A bill that requires workplaces to have COVID-related safety measures in place was signed into law on Wednesday night by Gov. Andrew Cuomo.

But the approval of the bill came with an agreement with Democrats in the state Legislature that amendments would be added in the coming weeks to provide businesses with a clear timeline for fixing violations before being immediately at risk of a lawsuit.

The measure's approval was cheered by a range of advocacy organizations who had called for its passage since the early days of the legislative session. But business groups were staunchly opposed, pointing to the potential legal exposure with the new law.

Some of the bill's requirements had been in place due to executive orders signed by the governor since last year, including social distancing standards, time for hand washing, and access to personal protective equipment for workers.

Cuomo's approval message after signing the bill into law would includes a deal with lawmakers to make "technical changes" to the bill that include having the state Department of Labor and and employers a specific timeline and instructions for implementing the changes.

The changes would also include "an immediate requirement for employers to cure violations in order to better protect the safety of workers" and limit lawsuits in the process.

The approval of the law, known by supporters as the NY Hero Act, pointed to the workplaces that had remained open for much of the pandemic and the toll that had taken on workers.

“Too many workers have already sacrificed their health for our community’s benefit. The New York HERO Act will honor their efforts by giving workers the tools to protect themselves while on the job,” said Sen. Mike Gianaris, the measure's main sponsor in the state Senate. “I appreciate the efforts of so many advocates and organizers who made this success possible.”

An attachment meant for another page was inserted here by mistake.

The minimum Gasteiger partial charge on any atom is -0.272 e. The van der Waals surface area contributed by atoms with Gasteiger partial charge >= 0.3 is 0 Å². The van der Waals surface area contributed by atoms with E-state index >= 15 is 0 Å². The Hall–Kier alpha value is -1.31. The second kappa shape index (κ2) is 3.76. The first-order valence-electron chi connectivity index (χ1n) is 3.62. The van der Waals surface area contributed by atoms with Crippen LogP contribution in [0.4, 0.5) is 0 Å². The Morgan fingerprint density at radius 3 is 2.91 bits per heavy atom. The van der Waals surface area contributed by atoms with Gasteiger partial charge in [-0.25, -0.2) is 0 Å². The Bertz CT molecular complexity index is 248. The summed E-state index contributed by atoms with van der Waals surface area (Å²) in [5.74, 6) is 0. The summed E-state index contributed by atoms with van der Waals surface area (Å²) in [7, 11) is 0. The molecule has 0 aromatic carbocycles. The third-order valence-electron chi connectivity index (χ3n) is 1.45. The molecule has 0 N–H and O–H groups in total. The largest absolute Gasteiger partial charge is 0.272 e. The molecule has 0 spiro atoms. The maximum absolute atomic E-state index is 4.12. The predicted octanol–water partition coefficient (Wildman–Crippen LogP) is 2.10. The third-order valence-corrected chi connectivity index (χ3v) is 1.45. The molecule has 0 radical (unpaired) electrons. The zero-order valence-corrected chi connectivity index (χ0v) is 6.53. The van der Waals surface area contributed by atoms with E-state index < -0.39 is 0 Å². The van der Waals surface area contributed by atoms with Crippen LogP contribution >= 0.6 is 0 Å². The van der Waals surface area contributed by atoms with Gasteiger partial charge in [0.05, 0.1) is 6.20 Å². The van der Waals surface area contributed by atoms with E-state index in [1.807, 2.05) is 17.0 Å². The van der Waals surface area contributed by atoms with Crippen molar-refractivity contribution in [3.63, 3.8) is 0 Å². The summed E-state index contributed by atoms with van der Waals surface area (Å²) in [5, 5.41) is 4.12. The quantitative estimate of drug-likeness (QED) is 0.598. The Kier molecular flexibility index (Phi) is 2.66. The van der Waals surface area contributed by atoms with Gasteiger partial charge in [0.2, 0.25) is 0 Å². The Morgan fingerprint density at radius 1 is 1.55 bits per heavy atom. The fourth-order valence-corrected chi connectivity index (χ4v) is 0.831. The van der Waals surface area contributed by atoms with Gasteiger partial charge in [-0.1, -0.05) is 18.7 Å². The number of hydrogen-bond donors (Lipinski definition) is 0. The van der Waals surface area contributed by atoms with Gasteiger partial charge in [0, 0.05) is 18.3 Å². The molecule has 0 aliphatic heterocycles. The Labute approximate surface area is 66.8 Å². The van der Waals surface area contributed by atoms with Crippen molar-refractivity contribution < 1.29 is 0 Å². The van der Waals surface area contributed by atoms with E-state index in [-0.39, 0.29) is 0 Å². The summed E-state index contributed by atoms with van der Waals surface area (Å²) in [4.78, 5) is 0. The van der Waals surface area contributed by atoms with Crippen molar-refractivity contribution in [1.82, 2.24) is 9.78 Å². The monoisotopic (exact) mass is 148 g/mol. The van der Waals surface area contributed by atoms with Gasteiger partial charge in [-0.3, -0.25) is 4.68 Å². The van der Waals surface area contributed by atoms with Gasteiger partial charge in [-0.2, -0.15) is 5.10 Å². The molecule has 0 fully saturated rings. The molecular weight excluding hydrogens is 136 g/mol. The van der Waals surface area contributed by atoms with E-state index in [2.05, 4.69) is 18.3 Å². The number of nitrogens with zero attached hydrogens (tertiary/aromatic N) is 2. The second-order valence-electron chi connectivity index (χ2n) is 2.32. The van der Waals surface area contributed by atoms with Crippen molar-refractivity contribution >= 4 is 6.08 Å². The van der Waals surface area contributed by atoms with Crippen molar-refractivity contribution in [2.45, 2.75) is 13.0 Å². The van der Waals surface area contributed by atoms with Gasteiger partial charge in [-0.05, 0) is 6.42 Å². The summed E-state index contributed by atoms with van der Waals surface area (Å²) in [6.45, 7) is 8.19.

The bill's approval comes as New York on May 19 is heading toward a broader reopening of businesses and public gathering spaces as the COVID positive rate continues a multi-week decline and more people are vaccinated.

“I am honored to have sponsored the NY HERO Act that was borne out of my very own experiences serving as a nurse on the frontlines during the peak of the pandemic. It is crucial that workers are able to operate in a safe environment and have the full support of New York State,” said Assemblywoman Karines Reyes.

Labor unions and advocacy organizations also hailed the new law, saying it enshrines needed protections for workers in the state.

“This pandemic exposed the weaknesses in workplace safety," said AFL-CIO President Mario Cilento. "This legislation will help ensure that employers take every reasonable measure necessary to keep workers safe on the job."

Advocates like Eddie Taveras, the immigration director at FWD.us, pointed to the measure's biggest beneficiaries potentially being workers at risk of exploitation.

“This pandemic exposed the weaknesses in workplace safety," he said. "This legislation will help ensure that employers take every reasonable measure necessary to keep workers safe on the job."

But business groups saw the provisions differently in a state that is already costly to operate in, and where the unemployment rate remains higher than the national average. Still, the approval message included by Cuomo was not dismissed out of hand.

"The last thing struggling small businesses need to worry about right now is getting swept up in a deluge of lawsuits. While we hoped that Governor Cuomo and the legislature would amend the NY HERO Act to remove the trial lawyer-friendly private right of action, we are happy to see the bill amended to include a grace period for businesses to comply before being sued," said Tom Stebbins, the executive director of the Lawsuit Reform Alliance.

It's not yet clear when the Legislature will act on the amendments to the law as outlined by Cuomo, including the "cure period" for violations.

"Private rights of action do nothing to protect workers or help business owners and everything to line the pockets of the powerful personal injury trial lawyer lobby. Business owners should at least be allowed time – a cure period – to remedy violations before they are subjected to costly litigation," Stebbins said. "We're encouraged by today's amendment, which we hope will minimize the damage done and create a layer of protection against predatory and extortionate lawsuits."